For a while, Max has had trouble running and walking; he had a hard time lying down, and his skin was a mess; no matter what we did, even when he was flea-free, he'd chew on himself till he bled.  We found nothing that would help.  He was miserable, and getting worse.  We left him with a pet sitter when we were in Cuenca, and he wouldn't do his business outside for her.  She tried her best.  And, even after we got home, he went inside.

Ray took Max to the vet today, and after a long talk and much thought, decided to do what we'd known for a while had to be done.  Max is at rest now, at peace (if I can say that about a dog), and I miss him.  For such a useless dog, he was the best.

Wednesday, October 13, 2010

Getting down to it.

Well we're in the stretch, I don't know if it is the final stretch, but things seem to be going the right way.

We've given up on selling the house in Springfield - decided to refinance and rent it out. Barbara's car is attracting attention, and we haven't even run an ad yet. The pictures for the auction have been published and the Nov.7th date for the auction is carved in stone. All of the Ecuadorian residency paperwork has been apostilled and is on the way to the lawyer - I'm sure something won't be right about who apostilled what and will need to be worked on, but it doesn't matter something other than spending money is happening and that's a good thing. The flights back to Ecuador have been booked with round trip to Miami, just in case. We are having a hard time deciding on either hiring a van from Quito to Cuenca or flying. There is some symbolism here, but I am afraid I'm not smart enough to pick up on it.

We are heading back to Willow Springs to do the clean up. Got to drag the old tractor out of the woods for pick up on Tuesday, clean up the construction site for the big house, decide what to do with the sawmill and burn a bunch of stuff. Barbara will be going back to Springfield after a few days and the big dog and I will be left in charge of finishing up. I'll have to bring a load of stuff back from Willow that Barbara has already sold and given away, then one more trip to take my tools and guns to the auction site and clean out the storage rental.

We've passed on a couple of rentals in Cuenca because of long term leases, our thought is short term until we get there and can see what we are renting. We will probably be moving out of town anyway when we find some land to build on, that way we can be closer to the building site. In my opinion there is nothing worse than driving a long way to work on a building project, it slows production and has a way of side lining the main purpose of the construction - kind of like living in Springfield and building in Willow Springs. I've done way to much of that - in my retirement I'd like to give it up.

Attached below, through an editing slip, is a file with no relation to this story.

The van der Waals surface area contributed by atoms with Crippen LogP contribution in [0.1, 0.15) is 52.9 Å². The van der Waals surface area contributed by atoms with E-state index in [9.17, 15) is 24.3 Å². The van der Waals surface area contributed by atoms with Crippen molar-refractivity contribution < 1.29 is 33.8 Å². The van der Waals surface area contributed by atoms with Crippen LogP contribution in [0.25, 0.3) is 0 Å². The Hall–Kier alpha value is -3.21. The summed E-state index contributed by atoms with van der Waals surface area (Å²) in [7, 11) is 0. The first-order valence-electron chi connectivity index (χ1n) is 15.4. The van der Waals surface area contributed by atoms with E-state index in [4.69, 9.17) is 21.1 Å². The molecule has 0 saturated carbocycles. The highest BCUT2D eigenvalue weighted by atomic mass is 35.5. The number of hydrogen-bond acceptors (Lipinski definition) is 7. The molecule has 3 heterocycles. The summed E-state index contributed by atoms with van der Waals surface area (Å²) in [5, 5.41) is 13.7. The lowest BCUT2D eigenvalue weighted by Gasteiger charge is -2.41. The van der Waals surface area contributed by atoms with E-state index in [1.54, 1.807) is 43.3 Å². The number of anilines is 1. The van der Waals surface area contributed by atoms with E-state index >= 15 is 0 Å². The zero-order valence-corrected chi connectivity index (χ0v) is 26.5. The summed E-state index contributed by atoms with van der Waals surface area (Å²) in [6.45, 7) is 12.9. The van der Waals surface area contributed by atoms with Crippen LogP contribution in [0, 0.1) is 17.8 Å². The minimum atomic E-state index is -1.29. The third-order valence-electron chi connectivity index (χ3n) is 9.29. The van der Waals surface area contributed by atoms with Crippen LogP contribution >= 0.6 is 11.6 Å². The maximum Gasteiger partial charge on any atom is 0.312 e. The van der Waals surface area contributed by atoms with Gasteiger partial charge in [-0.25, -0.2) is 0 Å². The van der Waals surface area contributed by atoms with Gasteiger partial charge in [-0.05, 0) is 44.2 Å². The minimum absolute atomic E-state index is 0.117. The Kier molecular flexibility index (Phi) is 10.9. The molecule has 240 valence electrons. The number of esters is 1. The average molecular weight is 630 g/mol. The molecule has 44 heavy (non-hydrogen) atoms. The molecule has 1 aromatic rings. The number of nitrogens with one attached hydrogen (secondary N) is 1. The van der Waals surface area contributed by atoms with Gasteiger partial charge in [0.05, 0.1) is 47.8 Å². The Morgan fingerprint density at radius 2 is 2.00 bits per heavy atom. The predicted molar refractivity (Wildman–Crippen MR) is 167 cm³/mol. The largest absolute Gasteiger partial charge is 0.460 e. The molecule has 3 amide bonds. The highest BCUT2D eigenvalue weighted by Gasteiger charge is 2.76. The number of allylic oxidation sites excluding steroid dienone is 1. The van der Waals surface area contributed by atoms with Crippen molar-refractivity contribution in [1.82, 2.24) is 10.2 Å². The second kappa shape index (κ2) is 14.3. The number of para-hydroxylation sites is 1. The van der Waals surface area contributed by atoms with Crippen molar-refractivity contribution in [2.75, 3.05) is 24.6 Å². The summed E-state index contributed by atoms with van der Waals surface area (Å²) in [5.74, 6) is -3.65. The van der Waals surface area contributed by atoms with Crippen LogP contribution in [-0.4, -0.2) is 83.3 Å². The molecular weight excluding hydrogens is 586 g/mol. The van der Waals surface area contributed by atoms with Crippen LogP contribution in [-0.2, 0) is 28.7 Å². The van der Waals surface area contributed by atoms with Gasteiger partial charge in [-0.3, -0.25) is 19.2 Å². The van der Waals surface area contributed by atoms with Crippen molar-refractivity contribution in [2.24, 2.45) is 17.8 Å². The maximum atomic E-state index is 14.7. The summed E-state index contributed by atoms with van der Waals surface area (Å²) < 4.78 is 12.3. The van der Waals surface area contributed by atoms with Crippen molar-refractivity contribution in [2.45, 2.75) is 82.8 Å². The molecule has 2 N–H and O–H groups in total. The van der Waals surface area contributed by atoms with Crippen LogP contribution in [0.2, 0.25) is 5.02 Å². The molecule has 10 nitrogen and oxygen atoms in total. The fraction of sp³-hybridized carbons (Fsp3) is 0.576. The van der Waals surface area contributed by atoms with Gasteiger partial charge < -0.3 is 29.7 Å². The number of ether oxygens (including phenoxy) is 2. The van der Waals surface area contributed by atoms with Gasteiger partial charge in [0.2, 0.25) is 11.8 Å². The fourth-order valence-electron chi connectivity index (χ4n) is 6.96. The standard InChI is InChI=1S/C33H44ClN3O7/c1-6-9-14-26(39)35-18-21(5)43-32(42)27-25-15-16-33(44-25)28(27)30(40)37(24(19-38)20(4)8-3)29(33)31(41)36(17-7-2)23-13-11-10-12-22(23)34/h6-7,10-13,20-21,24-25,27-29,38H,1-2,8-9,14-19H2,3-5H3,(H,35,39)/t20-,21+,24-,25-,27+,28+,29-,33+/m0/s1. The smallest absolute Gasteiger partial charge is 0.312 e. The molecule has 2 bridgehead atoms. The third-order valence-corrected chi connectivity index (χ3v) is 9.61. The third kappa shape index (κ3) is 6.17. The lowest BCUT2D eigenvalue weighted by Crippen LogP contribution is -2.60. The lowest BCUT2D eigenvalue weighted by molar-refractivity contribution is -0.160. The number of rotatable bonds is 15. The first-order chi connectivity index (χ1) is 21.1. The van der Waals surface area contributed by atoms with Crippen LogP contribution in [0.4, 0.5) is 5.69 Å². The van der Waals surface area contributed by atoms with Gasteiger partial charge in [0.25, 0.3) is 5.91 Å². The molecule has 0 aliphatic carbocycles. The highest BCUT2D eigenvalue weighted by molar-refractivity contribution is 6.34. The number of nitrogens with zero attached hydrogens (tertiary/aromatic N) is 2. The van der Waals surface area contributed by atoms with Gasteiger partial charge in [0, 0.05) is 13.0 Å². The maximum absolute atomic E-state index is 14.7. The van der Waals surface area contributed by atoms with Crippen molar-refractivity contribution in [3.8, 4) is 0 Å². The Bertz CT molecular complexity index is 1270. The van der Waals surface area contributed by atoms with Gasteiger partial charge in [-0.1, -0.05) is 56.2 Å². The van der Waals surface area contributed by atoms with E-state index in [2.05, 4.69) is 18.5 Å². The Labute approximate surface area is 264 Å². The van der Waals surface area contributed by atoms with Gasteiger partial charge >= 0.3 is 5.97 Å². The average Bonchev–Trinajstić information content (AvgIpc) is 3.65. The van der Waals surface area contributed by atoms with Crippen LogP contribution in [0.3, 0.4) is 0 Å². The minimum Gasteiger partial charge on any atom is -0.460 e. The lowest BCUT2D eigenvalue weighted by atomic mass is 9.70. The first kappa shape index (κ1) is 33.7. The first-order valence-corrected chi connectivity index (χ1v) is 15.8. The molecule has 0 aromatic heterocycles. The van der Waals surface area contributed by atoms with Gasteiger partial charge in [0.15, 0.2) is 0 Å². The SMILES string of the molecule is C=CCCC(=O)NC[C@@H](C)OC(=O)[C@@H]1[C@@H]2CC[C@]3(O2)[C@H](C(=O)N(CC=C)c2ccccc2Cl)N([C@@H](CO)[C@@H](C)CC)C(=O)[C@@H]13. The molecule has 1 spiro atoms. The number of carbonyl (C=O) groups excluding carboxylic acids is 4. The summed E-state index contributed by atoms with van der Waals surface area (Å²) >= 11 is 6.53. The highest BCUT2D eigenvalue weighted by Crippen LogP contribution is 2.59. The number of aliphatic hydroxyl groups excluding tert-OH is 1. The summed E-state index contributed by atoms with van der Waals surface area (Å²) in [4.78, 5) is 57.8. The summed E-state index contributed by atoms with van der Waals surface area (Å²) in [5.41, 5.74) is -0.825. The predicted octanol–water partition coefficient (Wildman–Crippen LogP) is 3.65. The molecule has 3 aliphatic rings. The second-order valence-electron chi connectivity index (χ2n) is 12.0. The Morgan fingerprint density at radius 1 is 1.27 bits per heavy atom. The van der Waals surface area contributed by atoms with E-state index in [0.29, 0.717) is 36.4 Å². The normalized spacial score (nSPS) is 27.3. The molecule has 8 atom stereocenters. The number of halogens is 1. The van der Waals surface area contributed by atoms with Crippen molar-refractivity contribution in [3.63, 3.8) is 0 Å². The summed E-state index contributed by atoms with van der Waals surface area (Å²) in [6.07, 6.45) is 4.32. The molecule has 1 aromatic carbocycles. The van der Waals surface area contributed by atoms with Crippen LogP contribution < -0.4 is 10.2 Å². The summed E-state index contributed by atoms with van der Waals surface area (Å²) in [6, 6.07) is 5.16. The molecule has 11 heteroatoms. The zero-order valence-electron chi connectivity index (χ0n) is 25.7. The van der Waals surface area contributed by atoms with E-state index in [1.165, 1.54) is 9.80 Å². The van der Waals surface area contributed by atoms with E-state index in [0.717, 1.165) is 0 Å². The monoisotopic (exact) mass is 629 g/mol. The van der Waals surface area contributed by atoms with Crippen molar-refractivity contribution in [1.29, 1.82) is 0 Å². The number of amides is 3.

Friday, October 8, 2010

Cuenca in my dreams

I've spent the last couple of days getting my bigger laptop back to almost what it was before it crashed (thanks to my friend Ed Matthews, emeritus professor of Computer Sciences and head nerd, for fixing it).  I had some help in getting the software I need reloaded, as you can see.

Garbo, our one-eyed cat, spoiled

Every night, I dream of Ecuador.  My dreams are about Cuenca, as are my daydreams (not very productive behavior, you know). 

We arrived in Cuenca in the evening and didn't see much of the area before dinner and sleep.  The next morning, I got my first view of Cuenca from the balcony of our room at the Villa Nova Inn.  The inn is on Av 3 de Noviembre, which runs along the Rio Tomebamba.  This was my first daylight view of Cuenca.

Across the river you can see Ave 12 de Abril and Parque Madre.  We walked across the bridge to the other side and through the park on our way to the nearest Supermaxi many times.

This picture represents the first thing I dream about.  Is it any wonder that we want to live near here if we can?

More pictures and more news about our move later.  Be happy and be well.


Thursday, October 7, 2010

Yes, we are still moving to Ecuador

We have been following quite a few blogs from expats who have moved to Ecuador. The idea is to learn from other peoples experiences. The blogs have been very helpful and have kept us on the right track. We got a local (Cuenca) attorney working on our papers right away, decided what part of the city we wanted to live in initially, made some contacts for rental properties while we were in Cuenca, sent off all the papers that needed to be apostilled as soon as we got back to the states - we're cooking, right ? Well, not exactly.

We've got a couple pieces of property here in the states to unload, equipment, tools, household goods - a life time of accumulation. Turns out that stuff is the easy part. Culture shock - the thing everyone talks about - that's the thing. We haven't even moved yet and we are getting killed by the stuff we thought was secondary to "Getting out of Dodge". It's not about learning spanish, finding the right flights, shipping and visa's - it's about us not being smart enough to figure out just how deep the water is ( cultural differences )..